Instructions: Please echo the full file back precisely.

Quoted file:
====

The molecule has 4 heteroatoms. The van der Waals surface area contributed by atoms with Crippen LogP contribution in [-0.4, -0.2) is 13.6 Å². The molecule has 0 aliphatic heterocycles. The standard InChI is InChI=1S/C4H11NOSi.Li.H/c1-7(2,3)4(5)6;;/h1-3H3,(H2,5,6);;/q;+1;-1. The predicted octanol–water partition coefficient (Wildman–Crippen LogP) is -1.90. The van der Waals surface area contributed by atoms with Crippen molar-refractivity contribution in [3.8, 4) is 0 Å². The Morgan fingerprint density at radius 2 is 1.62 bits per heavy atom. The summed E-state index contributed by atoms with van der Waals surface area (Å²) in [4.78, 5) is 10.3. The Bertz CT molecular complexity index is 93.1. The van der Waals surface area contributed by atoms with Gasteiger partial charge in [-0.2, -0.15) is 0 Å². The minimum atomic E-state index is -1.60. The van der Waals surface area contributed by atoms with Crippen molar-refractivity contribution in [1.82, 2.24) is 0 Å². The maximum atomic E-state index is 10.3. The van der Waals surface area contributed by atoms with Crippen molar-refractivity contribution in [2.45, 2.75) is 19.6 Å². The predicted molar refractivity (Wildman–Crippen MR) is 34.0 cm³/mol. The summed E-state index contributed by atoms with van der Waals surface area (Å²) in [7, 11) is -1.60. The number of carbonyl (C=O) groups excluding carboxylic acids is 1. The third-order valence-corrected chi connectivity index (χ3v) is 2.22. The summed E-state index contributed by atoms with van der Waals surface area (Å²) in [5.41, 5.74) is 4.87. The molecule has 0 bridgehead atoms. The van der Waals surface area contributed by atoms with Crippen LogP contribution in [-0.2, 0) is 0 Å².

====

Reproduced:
The molecule has 4 heteroatoms. The van der Waals surface area contributed by atoms with Crippen LogP contribution in [-0.4, -0.2) is 13.6 Å². The molecule has 0 aliphatic heterocycles. The standard InChI is InChI=1S/C4H11NOSi.Li.H/c1-7(2,3)4(5)6;;/h1-3H3,(H2,5,6);;/q;+1;-1. The predicted octanol–water partition coefficient (Wildman–Crippen LogP) is -1.90. The van der Waals surface area contributed by atoms with Crippen molar-refractivity contribution in [3.8, 4) is 0 Å². The Morgan fingerprint density at radius 2 is 1.62 bits per heavy atom. The summed E-state index contributed by atoms with van der Waals surface area (Å²) in [4.78, 5) is 10.3. The Bertz CT molecular complexity index is 93.1. The van der Waals surface area contributed by atoms with Gasteiger partial charge in [-0.2, -0.15) is 0 Å². The minimum atomic E-state index is -1.60. The van der Waals surface area contributed by atoms with Crippen molar-refractivity contribution in [1.82, 2.24) is 0 Å². The maximum atomic E-state index is 10.3. The van der Waals surface area contributed by atoms with Crippen molar-refractivity contribution in [2.45, 2.75) is 19.6 Å². The predicted molar refractivity (Wildman–Crippen MR) is 34.0 cm³/mol. The summed E-state index contributed by atoms with van der Waals surface area (Å²) in [7, 11) is -1.60. The number of carbonyl (C=O) groups excluding carboxylic acids is 1. The third-order valence-corrected chi connectivity index (χ3v) is 2.22. The summed E-state index contributed by atoms with van der Waals surface area (Å²) in [5.41, 5.74) is 4.87. The molecule has 0 bridgehead atoms. The van der Waals surface area contributed by atoms with Crippen LogP contribution in [-0.2, 0) is 0 Å².